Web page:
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Offline Natureboy

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Re: Back in the Boonie day of Powder Horns >>>
« Reply #9 on: June 26, 2014, 11:05:59 PM »
  Reading Hungry Horse's reply about self-shooting by pulling a loaded gun from a wagon reminded me of a story about the Oregon Trail, where a man did just that--snagged his gun on a rope or something and he took the load directly in the gut.  His name was SHOTWELL!  Later in Oregon, the man who led my relatives' wagon train to Oregon did the same thing to himself while engaged in the chase for the killers of the Whitmans.  His name was Gilliam, and Gilliam County in Oregon is named for him.

Offline heelerau

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Re: Back in the Boonie day of Powder Horns >>>
« Reply #10 on: June 27, 2014, 01:49:32 PM »
We had a local South Australian explorer John Horrocks who shot himself in the face with his fowling piece when using a camel as a rest in the 1840's near Lake Dutton.  The camel lurched as he was about to take the shot, knocking him down, he must have lost grip of the gun and it discharged and hit him in the face. He died sometime later from gangrene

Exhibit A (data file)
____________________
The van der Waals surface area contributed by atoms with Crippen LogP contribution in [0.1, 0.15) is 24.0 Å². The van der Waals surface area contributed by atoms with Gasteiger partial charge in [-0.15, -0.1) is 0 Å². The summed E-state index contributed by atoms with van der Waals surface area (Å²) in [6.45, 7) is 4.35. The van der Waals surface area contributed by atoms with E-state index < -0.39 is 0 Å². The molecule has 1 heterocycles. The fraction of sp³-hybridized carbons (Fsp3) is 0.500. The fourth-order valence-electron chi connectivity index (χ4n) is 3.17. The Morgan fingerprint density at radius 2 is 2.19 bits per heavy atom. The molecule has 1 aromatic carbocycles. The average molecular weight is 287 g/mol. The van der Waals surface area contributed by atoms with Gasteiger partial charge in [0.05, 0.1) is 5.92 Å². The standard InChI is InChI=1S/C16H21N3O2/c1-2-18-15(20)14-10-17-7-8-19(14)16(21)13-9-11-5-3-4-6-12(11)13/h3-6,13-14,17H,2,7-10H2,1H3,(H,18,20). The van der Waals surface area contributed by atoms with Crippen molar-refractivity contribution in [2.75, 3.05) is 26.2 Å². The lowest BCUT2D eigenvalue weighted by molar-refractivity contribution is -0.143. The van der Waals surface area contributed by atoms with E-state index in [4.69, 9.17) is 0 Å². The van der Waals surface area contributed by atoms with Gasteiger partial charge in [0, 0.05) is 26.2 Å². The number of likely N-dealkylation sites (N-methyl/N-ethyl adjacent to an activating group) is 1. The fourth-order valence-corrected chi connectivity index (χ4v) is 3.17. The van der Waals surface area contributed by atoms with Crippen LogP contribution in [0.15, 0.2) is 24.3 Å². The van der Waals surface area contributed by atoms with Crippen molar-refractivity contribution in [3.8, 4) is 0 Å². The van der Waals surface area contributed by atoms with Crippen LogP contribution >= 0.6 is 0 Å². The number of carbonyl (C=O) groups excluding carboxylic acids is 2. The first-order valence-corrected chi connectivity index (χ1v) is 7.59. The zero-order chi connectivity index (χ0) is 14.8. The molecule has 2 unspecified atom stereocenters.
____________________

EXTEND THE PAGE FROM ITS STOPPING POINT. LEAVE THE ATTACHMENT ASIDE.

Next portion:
cheers

heelerau
« Last Edit: June 27, 2014, 01:54:11 PM by heelerau »
Keep yor  hoss well shod an' yor powdah dry !

Offline Hungry Horse

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Re: Back in the Boonie day of Powder Horns >>>
« Reply #11 on: June 27, 2014, 05:32:29 PM »
 I'm sure we all have had experiences in our youth that we are glad we survived. I experienced first hand, how easy it is to have a muzzleloading shotgun discharge. I owned an old 1940 GMC truck that was my pride, and joy. I also had a daschound cross that went everywhere with me. I was shooting ground squirrels, in my dads back field, with the shortened Navy Arms upland 12 gauge, and had returned to the truck with it loaded. Instead of shooting the charges out of it, then, and there, I decided to take it back to the house and shoot it there. I arrived in my parents back yard, and stepped out of the truck. The gun was butt down on the floorboards, with the barrels pointed upwards. I nudged the dog around the barrels, and reached in to pick her up off the seat. She decided she new better, and jump into the floor on the passengers side, and, dodged around the butt of the shotgun, knocking it over, towards me. I saw it coming, and was too far away to grab it, so I dove for cover behind the truck cab. The gun slid out of the cab barrel first, and snagged the hammers, that were on half cock on the runningboard. The gun discharged sending it flying back into the cab. The dog never went hunting again, and I never left the field with a loaded gun again. I could have just as easily been shot by my own gun/dog like so many pioneers were.